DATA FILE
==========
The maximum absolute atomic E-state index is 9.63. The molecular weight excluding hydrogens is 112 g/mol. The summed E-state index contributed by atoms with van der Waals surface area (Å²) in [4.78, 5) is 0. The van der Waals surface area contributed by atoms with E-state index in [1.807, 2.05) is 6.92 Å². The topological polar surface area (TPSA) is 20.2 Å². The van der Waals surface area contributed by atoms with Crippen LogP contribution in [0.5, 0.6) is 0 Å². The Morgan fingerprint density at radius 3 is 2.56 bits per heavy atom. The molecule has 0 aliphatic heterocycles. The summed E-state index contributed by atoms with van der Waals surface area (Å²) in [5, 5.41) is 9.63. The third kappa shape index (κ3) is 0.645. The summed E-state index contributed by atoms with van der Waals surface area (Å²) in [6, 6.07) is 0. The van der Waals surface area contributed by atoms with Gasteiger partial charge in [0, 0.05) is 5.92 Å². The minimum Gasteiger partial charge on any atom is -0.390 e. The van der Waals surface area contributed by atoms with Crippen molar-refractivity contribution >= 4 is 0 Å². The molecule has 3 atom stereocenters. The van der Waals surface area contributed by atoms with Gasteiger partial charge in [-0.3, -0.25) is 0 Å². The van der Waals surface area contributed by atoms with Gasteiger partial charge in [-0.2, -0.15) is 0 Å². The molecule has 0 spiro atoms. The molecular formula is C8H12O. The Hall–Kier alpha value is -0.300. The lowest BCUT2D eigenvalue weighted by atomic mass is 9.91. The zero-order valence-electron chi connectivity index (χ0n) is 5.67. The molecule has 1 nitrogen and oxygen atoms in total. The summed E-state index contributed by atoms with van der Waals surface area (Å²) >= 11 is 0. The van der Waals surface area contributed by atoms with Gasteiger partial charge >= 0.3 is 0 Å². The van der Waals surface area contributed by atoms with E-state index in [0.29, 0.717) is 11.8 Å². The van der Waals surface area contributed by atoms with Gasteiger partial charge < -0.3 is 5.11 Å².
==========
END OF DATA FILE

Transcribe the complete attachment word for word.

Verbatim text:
The maximum absolute atomic E-state index is 9.63. The molecular weight excluding hydrogens is 112 g/mol. The summed E-state index contributed by atoms with van der Waals surface area (Å²) in [4.78, 5) is 0. The van der Waals surface area contributed by atoms with E-state index in [1.807, 2.05) is 6.92 Å². The topological polar surface area (TPSA) is 20.2 Å². The van der Waals surface area contributed by atoms with Crippen LogP contribution in [0.5, 0.6) is 0 Å². The Morgan fingerprint density at radius 3 is 2.56 bits per heavy atom. The molecule has 0 aliphatic heterocycles. The summed E-state index contributed by atoms with van der Waals surface area (Å²) in [5, 5.41) is 9.63. The third kappa shape index (κ3) is 0.645. The summed E-state index contributed by atoms with van der Waals surface area (Å²) in [6, 6.07) is 0. The van der Waals surface area contributed by atoms with Gasteiger partial charge in [0, 0.05) is 5.92 Å². The minimum Gasteiger partial charge on any atom is -0.390 e. The van der Waals surface area contributed by atoms with Crippen molar-refractivity contribution >= 4 is 0 Å². The molecule has 3 atom stereocenters. The van der Waals surface area contributed by atoms with Gasteiger partial charge in [-0.3, -0.25) is 0 Å². The van der Waals surface area contributed by atoms with Gasteiger partial charge in [-0.2, -0.15) is 0 Å². The molecule has 0 spiro atoms. The molecular formula is C8H12O. The Hall–Kier alpha value is -0.300. The lowest BCUT2D eigenvalue weighted by atomic mass is 9.91. The zero-order valence-electron chi connectivity index (χ0n) is 5.67. The molecule has 1 nitrogen and oxygen atoms in total. The summed E-state index contributed by atoms with van der Waals surface area (Å²) >= 11 is 0. The van der Waals surface area contributed by atoms with Gasteiger partial charge >= 0.3 is 0 Å². The van der Waals surface area contributed by atoms with E-state index in [0.29, 0.717) is 11.8 Å². The van der Waals surface area contributed by atoms with Gasteiger partial charge < -0.3 is 5.11 Å².